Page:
Tanzania’s economic and political performance: A district-level test of selectorate theory

Bruce Bueno De Mesquita, Alastair Smith

    Research output: Chapter in Book/Report/Conference proceedingChapter

    Abstract

    This chapter focuses on the selectorate (those having a say in leader selection, e.g. all voters in a democracy) and the winning coalition (those voters who provide a majority). By providing private goods (individual material or financial benefits) and/or public goods (e.g. health care or higher income equality) the leader can ensure the support of the winning coalition. In this chapter, we will test a central hypothesis of: The larger the winning coalition the more public goods (rather than private goods) are provided. A district level analysis for the case of Tanzania—controlling for poverty levels, productivity, population, etc.—confirms that larger winning coalitions coalition favour public goods, whereas smaller winning coalitions coalition count on private goods provision. This finding might explain some of the obstacles for improved living conditions in Tanzania.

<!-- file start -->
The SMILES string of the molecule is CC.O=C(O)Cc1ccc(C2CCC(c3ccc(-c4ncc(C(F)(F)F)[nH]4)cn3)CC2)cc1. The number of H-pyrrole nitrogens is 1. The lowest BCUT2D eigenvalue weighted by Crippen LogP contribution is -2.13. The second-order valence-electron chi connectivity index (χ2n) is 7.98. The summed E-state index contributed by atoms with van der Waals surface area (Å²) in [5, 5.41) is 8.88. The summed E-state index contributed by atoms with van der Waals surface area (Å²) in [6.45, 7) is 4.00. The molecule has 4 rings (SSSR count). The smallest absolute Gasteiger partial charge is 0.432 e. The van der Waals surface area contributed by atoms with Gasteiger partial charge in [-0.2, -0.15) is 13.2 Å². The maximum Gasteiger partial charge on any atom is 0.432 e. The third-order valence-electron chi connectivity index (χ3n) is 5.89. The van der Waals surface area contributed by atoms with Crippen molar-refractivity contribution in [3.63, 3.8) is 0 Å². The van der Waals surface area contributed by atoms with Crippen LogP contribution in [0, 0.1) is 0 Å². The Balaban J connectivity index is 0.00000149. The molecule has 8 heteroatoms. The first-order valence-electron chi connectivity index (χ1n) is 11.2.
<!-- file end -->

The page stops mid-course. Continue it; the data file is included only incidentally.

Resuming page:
Original languageEnglish (US)
    Title of host publicationPolitics in South Asia
    Subtitle of host publicationCulture, Rationality and Conceptual Flow
    PublisherSpringer International Publishing
    Pages31-48
    Number of pages18
    ISBN (Electronic)9783319090870
    ISBN (Print)9783319090863
    DOIs
    StatePublished - Jan 1 2015

    ASJC Scopus subject areas

    • Social Sciences(all)
    • Economics, Econometrics and Finance(all)
    • Business, Management and Accounting(all)

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